Traveling to South America? Here are 6 things to know before you buy travel medical insurance.
This is a guest post by Bree Weidman of Atlas Travel Insurance.
How to Buy Travel Medical Insurance: 6 Things to Know
Planning an international trip can be a challenge. From acquiring the mandatory travel documents to booking your flight and accommodations – there’s a lot to coordinate.
But travel medical insurance doesn’t have to be a burden. In fact, many policies offer budget-friendly coverage that can be purchased online at any point during the planning process (or even after you’ve touched down in South America).
But what should you look for in a plan? And what should you know before you buy? Read on to discover the answers!
What to Know Before You Buy Travel Health Insurance
1) Some Countries Require Health Insurance to Enter
While you’ll need a passport and perhaps a visa to enter your destination country, you may also need health insurance in order to meet entry requirements.
For example, Ecuador is one of many countries which requires its foreign residents – both temporary and permanent — to have health insurance. And in March 2018, Ecuadorian authorities will begin requesting proof of travel medical insurance from tourists before allowing them to enter the country.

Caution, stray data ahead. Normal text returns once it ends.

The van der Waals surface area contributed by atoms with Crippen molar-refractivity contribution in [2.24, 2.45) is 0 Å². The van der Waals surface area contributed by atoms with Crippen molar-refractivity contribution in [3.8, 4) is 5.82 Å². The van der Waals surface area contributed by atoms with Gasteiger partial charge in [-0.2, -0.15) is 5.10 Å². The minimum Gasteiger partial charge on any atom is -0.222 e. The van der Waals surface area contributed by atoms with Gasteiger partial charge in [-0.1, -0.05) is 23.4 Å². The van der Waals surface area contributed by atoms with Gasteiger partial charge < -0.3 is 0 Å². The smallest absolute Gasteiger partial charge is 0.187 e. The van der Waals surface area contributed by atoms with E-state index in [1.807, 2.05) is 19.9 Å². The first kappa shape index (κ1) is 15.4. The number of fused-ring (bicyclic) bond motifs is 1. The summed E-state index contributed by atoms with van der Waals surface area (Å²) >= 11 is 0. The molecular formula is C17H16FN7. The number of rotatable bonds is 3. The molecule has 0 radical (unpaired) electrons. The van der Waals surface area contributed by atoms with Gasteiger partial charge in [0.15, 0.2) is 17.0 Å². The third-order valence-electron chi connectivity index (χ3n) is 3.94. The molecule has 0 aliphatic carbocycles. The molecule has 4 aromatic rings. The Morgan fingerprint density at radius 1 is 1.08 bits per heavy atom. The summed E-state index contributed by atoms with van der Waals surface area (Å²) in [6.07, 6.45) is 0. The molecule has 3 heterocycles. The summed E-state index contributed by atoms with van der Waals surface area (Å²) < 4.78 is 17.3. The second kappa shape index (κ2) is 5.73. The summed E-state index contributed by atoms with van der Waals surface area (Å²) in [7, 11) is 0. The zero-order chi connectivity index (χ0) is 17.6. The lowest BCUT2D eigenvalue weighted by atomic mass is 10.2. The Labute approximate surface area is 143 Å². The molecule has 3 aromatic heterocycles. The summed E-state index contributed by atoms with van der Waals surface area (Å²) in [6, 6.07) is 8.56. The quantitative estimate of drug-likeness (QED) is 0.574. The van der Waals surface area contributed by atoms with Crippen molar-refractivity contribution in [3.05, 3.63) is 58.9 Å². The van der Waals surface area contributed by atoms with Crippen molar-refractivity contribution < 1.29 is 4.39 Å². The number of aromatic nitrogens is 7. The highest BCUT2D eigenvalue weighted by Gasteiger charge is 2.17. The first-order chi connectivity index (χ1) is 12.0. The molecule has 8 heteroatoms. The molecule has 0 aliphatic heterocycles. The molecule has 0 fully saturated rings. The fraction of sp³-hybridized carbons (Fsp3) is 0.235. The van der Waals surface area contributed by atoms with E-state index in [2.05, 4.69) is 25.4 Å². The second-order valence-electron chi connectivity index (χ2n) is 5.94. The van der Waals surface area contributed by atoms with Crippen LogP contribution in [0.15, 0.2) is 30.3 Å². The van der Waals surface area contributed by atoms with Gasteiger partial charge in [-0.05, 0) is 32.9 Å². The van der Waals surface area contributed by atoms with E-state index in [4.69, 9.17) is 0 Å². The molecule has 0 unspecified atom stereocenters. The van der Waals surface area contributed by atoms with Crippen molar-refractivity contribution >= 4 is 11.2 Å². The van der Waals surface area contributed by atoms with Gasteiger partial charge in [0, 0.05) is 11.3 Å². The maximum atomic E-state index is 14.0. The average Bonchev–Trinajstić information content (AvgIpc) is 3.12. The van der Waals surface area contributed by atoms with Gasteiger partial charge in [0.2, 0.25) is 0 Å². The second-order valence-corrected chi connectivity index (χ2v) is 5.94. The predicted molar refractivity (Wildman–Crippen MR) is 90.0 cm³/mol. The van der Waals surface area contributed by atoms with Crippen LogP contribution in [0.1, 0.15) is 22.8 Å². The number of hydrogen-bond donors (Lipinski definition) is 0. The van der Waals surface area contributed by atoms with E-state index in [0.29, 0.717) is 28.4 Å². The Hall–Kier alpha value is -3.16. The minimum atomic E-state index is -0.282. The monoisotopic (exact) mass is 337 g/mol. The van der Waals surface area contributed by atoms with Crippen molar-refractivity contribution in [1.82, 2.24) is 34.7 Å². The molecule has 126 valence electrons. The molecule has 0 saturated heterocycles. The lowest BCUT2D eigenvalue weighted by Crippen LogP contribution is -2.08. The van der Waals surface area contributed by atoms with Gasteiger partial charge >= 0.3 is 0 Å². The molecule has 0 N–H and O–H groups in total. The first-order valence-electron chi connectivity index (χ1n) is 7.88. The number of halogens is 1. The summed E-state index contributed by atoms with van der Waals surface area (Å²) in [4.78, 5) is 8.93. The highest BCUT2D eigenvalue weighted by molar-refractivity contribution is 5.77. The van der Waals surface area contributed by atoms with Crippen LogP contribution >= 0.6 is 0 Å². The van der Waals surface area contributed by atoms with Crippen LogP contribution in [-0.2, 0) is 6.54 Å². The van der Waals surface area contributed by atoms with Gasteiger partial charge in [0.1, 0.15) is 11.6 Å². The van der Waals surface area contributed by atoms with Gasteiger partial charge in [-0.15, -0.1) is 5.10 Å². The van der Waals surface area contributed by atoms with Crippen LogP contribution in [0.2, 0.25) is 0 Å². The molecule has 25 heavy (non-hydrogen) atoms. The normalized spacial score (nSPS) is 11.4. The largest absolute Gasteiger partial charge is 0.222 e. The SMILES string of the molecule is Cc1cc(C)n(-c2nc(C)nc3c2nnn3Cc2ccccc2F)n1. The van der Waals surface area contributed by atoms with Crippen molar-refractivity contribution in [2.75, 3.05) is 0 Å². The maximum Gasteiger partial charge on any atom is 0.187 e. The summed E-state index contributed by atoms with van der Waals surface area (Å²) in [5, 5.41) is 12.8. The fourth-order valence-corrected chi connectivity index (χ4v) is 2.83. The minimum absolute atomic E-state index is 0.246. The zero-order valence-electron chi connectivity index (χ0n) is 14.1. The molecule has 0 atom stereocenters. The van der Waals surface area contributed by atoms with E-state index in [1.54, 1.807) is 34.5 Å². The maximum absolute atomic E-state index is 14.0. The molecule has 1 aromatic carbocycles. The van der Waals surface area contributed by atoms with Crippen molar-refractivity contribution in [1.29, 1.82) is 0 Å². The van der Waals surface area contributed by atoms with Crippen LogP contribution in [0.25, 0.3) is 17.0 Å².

Because you never know when other South American countries will follow suit, it’d be wise to confirm entry requirements for your destination country before you leave home. You can do this by visiting the official website of your embassy or consulate in your host country (or, if you’re a U.S. citizen, by searching for your destination at travel.state.gov).
2) Not All Plans Are Created Equal
There are different types of travel medical insurance plans for different situations. After all, a sales professional who travels to Brazil 10 times a year on business requires a different plan than a group of missionaries taking a four-month service trip to Guatemala.
If you are…
- Taking a single international trip → consider a single-trip plan.
- Taking multiple international trips throughout a one-year (or other specified) period → consider a multi-trip plan .
- Traveling abroad as a group of 5 or more → consider a group policy – you may be eligible for a discounted rate!
- Traveling long-term (over a year) → assess your needs and priorities – you may want to consider an expatriate or travel major medical plan, which offers more extensive coverage.
- A study abroad student → consider international student health insurance.
3) Travel Medical Plans Don’t Cover Everything
One of the most important things to know about travel medical insurance is that it’s not equivalent to your home country health coverage – meaning certain situations and expenses are excluded from coverage.
For example, most travel medical policies don’t cover things like:
- Regular wellness checkups
- Regular prescriptions
- Pregnancy care
- Mental health disorders
- Pre-existing conditions
- Medical tourism
Instead, travel medical insurance offers coverage for unexpected medical expenses, like the cost of treating an illness or repairing a broken leg.